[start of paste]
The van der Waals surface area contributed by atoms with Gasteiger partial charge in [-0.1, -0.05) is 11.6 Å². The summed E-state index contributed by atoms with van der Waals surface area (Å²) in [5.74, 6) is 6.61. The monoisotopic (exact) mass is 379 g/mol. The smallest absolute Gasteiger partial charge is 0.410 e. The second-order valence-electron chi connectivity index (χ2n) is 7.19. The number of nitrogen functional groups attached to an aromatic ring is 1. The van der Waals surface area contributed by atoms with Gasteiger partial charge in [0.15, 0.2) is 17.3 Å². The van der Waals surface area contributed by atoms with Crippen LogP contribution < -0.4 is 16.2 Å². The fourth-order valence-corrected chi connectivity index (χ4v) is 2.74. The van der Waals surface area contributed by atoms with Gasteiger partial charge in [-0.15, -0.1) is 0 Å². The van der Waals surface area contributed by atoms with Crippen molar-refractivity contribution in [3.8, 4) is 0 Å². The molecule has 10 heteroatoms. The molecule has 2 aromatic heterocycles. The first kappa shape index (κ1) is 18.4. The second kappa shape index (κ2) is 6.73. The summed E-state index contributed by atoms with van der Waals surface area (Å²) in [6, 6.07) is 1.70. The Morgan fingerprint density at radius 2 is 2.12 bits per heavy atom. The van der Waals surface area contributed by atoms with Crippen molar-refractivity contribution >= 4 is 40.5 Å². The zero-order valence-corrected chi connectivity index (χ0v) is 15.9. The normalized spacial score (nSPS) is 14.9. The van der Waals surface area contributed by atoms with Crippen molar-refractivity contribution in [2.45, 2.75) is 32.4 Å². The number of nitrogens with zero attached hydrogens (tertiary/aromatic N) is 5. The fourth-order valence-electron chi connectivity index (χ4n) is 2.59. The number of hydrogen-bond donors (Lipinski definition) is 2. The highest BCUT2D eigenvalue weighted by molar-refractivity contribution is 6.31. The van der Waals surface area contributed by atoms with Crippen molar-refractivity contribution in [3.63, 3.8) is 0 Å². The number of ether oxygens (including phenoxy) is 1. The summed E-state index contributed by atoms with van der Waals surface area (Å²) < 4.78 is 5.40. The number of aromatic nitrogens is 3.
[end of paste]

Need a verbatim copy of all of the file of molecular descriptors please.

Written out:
The van der Waals surface area contributed by atoms with Gasteiger partial charge in [-0.1, -0.05) is 11.6 Å². The summed E-state index contributed by atoms with van der Waals surface area (Å²) in [5.74, 6) is 6.61. The monoisotopic (exact) mass is 379 g/mol. The smallest absolute Gasteiger partial charge is 0.410 e. The second-order valence-electron chi connectivity index (χ2n) is 7.19. The number of nitrogen functional groups attached to an aromatic ring is 1. The van der Waals surface area contributed by atoms with Gasteiger partial charge in [0.15, 0.2) is 17.3 Å². The van der Waals surface area contributed by atoms with Crippen LogP contribution < -0.4 is 16.2 Å². The fourth-order valence-corrected chi connectivity index (χ4v) is 2.74. The van der Waals surface area contributed by atoms with Gasteiger partial charge in [-0.15, -0.1) is 0 Å². The van der Waals surface area contributed by atoms with Crippen molar-refractivity contribution in [3.8, 4) is 0 Å². The molecule has 10 heteroatoms. The molecule has 2 aromatic heterocycles. The first kappa shape index (κ1) is 18.4. The second kappa shape index (κ2) is 6.73. The summed E-state index contributed by atoms with van der Waals surface area (Å²) in [6, 6.07) is 1.70. The Morgan fingerprint density at radius 2 is 2.12 bits per heavy atom. The van der Waals surface area contributed by atoms with Crippen molar-refractivity contribution >= 4 is 40.5 Å². The zero-order valence-corrected chi connectivity index (χ0v) is 15.9. The normalized spacial score (nSPS) is 14.9. The van der Waals surface area contributed by atoms with Crippen molar-refractivity contribution in [2.45, 2.75) is 32.4 Å². The number of nitrogens with zero attached hydrogens (tertiary/aromatic N) is 5. The fourth-order valence-electron chi connectivity index (χ4n) is 2.59. The number of hydrogen-bond donors (Lipinski definition) is 2. The highest BCUT2D eigenvalue weighted by molar-refractivity contribution is 6.31. The van der Waals surface area contributed by atoms with Crippen molar-refractivity contribution in [3.63, 3.8) is 0 Å². The number of ether oxygens (including phenoxy) is 1. The summed E-state index contributed by atoms with van der Waals surface area (Å²) < 4.78 is 5.40. The number of aromatic nitrogens is 3.